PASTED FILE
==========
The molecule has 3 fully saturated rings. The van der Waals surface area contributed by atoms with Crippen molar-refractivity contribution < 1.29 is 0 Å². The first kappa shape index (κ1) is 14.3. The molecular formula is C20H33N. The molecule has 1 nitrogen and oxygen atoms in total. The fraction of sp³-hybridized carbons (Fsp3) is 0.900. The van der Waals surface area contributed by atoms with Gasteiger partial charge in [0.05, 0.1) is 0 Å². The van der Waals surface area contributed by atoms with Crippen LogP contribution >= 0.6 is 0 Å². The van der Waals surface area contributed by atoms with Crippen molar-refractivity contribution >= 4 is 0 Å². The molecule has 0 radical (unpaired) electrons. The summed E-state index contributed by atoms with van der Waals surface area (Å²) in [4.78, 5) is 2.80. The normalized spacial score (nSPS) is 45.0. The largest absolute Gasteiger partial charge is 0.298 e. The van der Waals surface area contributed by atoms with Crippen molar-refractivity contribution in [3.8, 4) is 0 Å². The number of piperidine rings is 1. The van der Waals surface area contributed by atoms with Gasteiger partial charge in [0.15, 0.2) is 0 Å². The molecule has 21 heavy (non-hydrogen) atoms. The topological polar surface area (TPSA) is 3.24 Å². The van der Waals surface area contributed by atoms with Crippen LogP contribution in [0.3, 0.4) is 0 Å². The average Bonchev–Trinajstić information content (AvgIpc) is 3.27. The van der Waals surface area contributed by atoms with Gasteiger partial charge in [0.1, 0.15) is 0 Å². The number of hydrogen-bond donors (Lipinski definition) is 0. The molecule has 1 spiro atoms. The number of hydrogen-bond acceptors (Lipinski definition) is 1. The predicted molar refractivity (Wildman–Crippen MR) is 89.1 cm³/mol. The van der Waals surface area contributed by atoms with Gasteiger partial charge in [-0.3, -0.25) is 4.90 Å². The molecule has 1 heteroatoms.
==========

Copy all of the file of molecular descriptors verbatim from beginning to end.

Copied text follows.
The molecule has 3 fully saturated rings. The van der Waals surface area contributed by atoms with Crippen molar-refractivity contribution < 1.29 is 0 Å². The first kappa shape index (κ1) is 14.3. The molecular formula is C20H33N. The molecule has 1 nitrogen and oxygen atoms in total. The fraction of sp³-hybridized carbons (Fsp3) is 0.900. The van der Waals surface area contributed by atoms with Gasteiger partial charge in [0.05, 0.1) is 0 Å². The van der Waals surface area contributed by atoms with Crippen LogP contribution >= 0.6 is 0 Å². The van der Waals surface area contributed by atoms with Crippen molar-refractivity contribution >= 4 is 0 Å². The molecule has 0 radical (unpaired) electrons. The summed E-state index contributed by atoms with van der Waals surface area (Å²) in [4.78, 5) is 2.80. The normalized spacial score (nSPS) is 45.0. The largest absolute Gasteiger partial charge is 0.298 e. The van der Waals surface area contributed by atoms with Crippen molar-refractivity contribution in [3.8, 4) is 0 Å². The number of piperidine rings is 1. The van der Waals surface area contributed by atoms with Gasteiger partial charge in [0.15, 0.2) is 0 Å². The molecule has 21 heavy (non-hydrogen) atoms. The topological polar surface area (TPSA) is 3.24 Å². The van der Waals surface area contributed by atoms with Crippen LogP contribution in [0.3, 0.4) is 0 Å². The average Bonchev–Trinajstić information content (AvgIpc) is 3.27. The van der Waals surface area contributed by atoms with Gasteiger partial charge in [0.1, 0.15) is 0 Å². The number of hydrogen-bond donors (Lipinski definition) is 0. The molecule has 1 spiro atoms. The number of hydrogen-bond acceptors (Lipinski definition) is 1. The predicted molar refractivity (Wildman–Crippen MR) is 89.1 cm³/mol. The van der Waals surface area contributed by atoms with Gasteiger partial charge in [-0.3, -0.25) is 4.90 Å². The molecule has 1 heteroatoms.